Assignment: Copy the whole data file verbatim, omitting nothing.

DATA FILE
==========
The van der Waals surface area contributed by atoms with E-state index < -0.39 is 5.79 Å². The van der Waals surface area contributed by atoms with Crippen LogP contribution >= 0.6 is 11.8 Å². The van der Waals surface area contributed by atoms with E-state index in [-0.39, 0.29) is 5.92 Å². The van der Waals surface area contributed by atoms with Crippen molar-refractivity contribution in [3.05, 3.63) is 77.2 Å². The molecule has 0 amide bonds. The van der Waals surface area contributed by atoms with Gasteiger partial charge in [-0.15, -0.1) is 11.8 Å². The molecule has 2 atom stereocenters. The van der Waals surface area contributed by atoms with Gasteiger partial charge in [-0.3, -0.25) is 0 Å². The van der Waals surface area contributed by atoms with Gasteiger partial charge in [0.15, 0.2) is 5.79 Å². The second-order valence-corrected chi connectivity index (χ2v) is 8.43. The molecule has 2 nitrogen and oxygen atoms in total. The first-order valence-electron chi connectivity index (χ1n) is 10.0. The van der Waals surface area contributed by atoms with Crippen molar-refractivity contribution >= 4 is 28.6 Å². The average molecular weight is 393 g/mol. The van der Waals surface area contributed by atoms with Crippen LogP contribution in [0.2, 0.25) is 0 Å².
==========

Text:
The van der Waals surface area contributed by atoms with E-state index < -0.39 is 5.79 Å². The van der Waals surface area contributed by atoms with Crippen LogP contribution >= 0.6 is 11.8 Å². The van der Waals surface area contributed by atoms with E-state index in [-0.39, 0.29) is 5.92 Å². The van der Waals surface area contributed by atoms with Crippen molar-refractivity contribution in [3.05, 3.63) is 77.2 Å². The molecule has 0 amide bonds. The van der Waals surface area contributed by atoms with Gasteiger partial charge in [-0.15, -0.1) is 11.8 Å². The molecule has 2 atom stereocenters. The van der Waals surface area contributed by atoms with Gasteiger partial charge in [-0.3, -0.25) is 0 Å². The van der Waals surface area contributed by atoms with Gasteiger partial charge in [0.15, 0.2) is 5.79 Å². The second-order valence-corrected chi connectivity index (χ2v) is 8.43. The molecule has 2 nitrogen and oxygen atoms in total. The first-order valence-electron chi connectivity index (χ1n) is 10.0. The van der Waals surface area contributed by atoms with Crippen molar-refractivity contribution >= 4 is 28.6 Å². The average molecular weight is 393 g/mol. The van der Waals surface area contributed by atoms with Crippen LogP contribution in [0.2, 0.25) is 0 Å².